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© 2016, BMJ Publishing Group. All rights reserved. Objective: To evaluate the feasibility of a phase 3 randomised controlled trial (RCT) of a website (Living Well with Asthma) to support self-management. Design and setting: Phase 2, parallel group, RCT, participants recruited from 20 general practices across Glasgow, UK. Randomisation through automated voice response, after baseline data collection, to website access for minimum 12 weeks or usual care. Participants: Adults (age≥16 years) with physician diagnosed, symptomatic asthma (Asthma Control Questionnaire (ACQ) score ≥1). People with unstable asthma or other lung disease were excluded. Intervention: 'Living Well with Asthma' is a desktop/laptop compatible interactive website designed with input from asthma/ behaviour change specialists, and adults with asthma. It aims to support optimal medication management, promote use of action plans, encourage attendance at asthma reviews and increase physical activity. Outcome measures: Primary outcomes were recruitment/retention, website use, ACQ and mini-Asthma Quality of Life Questionnaire (AQLQ). Secondary outcomes included patient activation, prescribing, adherence, spirometry, lung inflammation and health service contacts after 12 weeks. Blinding postrandomisation was not possible. Results: Recruitment target met. 51 participants randomised (25 intervention group). Age range 16-78 years; 75% female; 28% from most deprived quintile. 45/51 (88%; 20 intervention group) followed up. 19 (76% of the intervention group) used the website, for a mean of 18 min (range 0-49). 17 went beyond the 2 'core' modules. Median number of logins was 1 (IQR 1-2, range 0-7). No significant difference in the prespecified primary efficacy measures of ACQ scores (-0.36; 95% CI -0.96 to 0.23; p=0.225), and mini-AQLQ scores (0.38; -0.13 to 0.89; p=0.136). No adverse events. Conclusions: Recruitment and retention confirmed feasibility; trends to improved outcomes suggest use of Living Well with Asthma may improve self-management in adults with asthma and merits further development followed by investigation in a phase 3 trial. Trial registration number: ISRCTN78556552; Results.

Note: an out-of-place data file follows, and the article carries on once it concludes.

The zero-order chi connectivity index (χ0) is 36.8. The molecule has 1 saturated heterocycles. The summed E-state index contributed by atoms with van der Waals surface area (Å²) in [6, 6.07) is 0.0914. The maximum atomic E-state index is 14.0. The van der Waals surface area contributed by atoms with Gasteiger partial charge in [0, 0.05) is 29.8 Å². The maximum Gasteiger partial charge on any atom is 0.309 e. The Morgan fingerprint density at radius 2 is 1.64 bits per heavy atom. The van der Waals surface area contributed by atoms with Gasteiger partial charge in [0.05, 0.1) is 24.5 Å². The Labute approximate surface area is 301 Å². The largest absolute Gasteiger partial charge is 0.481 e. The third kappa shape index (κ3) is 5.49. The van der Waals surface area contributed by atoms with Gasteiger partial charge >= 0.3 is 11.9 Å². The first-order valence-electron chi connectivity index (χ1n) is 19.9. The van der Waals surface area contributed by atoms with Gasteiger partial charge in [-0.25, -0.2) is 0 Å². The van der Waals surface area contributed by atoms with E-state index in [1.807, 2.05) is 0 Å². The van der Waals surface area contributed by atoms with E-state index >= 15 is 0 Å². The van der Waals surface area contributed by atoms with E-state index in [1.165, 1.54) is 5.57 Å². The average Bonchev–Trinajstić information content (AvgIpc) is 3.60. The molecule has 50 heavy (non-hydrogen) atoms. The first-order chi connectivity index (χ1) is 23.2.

Original publication

DOI

10.1136/bmjopen-2015-009254

Type

Journal article

Journal

BMJ Open

Publication Date

01/01/2016

Volume

6